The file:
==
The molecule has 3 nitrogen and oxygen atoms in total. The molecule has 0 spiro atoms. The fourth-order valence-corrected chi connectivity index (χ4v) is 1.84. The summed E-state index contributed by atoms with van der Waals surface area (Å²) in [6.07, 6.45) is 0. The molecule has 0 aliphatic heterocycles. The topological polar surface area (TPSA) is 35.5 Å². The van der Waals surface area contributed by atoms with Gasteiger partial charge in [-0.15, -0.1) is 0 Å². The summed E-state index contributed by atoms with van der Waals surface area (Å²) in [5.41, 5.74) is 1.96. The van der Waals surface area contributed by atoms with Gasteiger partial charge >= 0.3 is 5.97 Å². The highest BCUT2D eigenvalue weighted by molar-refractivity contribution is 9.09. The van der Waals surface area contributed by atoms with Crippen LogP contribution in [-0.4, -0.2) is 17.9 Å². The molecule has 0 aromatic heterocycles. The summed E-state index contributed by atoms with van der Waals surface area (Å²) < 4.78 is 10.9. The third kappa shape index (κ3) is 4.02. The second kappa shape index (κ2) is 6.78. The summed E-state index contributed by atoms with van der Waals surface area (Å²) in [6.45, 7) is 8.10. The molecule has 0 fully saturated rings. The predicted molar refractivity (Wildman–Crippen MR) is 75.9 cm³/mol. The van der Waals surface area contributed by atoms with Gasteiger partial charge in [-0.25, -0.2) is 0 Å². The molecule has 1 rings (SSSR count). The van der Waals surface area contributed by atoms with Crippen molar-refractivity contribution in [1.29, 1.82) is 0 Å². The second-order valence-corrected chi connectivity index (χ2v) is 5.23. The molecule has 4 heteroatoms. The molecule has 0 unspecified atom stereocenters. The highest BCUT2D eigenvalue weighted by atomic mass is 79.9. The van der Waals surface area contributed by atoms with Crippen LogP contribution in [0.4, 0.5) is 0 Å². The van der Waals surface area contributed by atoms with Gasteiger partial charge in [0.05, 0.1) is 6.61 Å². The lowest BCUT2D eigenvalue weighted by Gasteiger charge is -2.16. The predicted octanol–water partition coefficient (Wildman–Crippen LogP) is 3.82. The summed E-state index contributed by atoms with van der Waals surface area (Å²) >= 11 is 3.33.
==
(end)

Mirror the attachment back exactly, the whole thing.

The molecule has 3 nitrogen and oxygen atoms in total. The molecule has 0 spiro atoms. The fourth-order valence-corrected chi connectivity index (χ4v) is 1.84. The summed E-state index contributed by atoms with van der Waals surface area (Å²) in [6.07, 6.45) is 0. The molecule has 0 aliphatic heterocycles. The topological polar surface area (TPSA) is 35.5 Å². The van der Waals surface area contributed by atoms with Gasteiger partial charge in [-0.15, -0.1) is 0 Å². The summed E-state index contributed by atoms with van der Waals surface area (Å²) in [5.41, 5.74) is 1.96. The van der Waals surface area contributed by atoms with Gasteiger partial charge >= 0.3 is 5.97 Å². The highest BCUT2D eigenvalue weighted by molar-refractivity contribution is 9.09. The van der Waals surface area contributed by atoms with Crippen LogP contribution in [-0.4, -0.2) is 17.9 Å². The molecule has 0 aromatic heterocycles. The summed E-state index contributed by atoms with van der Waals surface area (Å²) < 4.78 is 10.9. The third kappa shape index (κ3) is 4.02. The second kappa shape index (κ2) is 6.78. The summed E-state index contributed by atoms with van der Waals surface area (Å²) in [6.45, 7) is 8.10. The molecule has 0 fully saturated rings. The predicted molar refractivity (Wildman–Crippen MR) is 75.9 cm³/mol. The van der Waals surface area contributed by atoms with Gasteiger partial charge in [-0.25, -0.2) is 0 Å². The molecule has 1 rings (SSSR count). The van der Waals surface area contributed by atoms with Crippen molar-refractivity contribution in [1.29, 1.82) is 0 Å². The second-order valence-corrected chi connectivity index (χ2v) is 5.23. The molecule has 4 heteroatoms. The molecule has 0 unspecified atom stereocenters. The highest BCUT2D eigenvalue weighted by atomic mass is 79.9. The van der Waals surface area contributed by atoms with Crippen LogP contribution in [0.4, 0.5) is 0 Å². The van der Waals surface area contributed by atoms with Gasteiger partial charge in [0.05, 0.1) is 6.61 Å². The lowest BCUT2D eigenvalue weighted by Gasteiger charge is -2.16. The predicted octanol–water partition coefficient (Wildman–Crippen LogP) is 3.82. The summed E-state index contributed by atoms with van der Waals surface area (Å²) >= 11 is 3.33.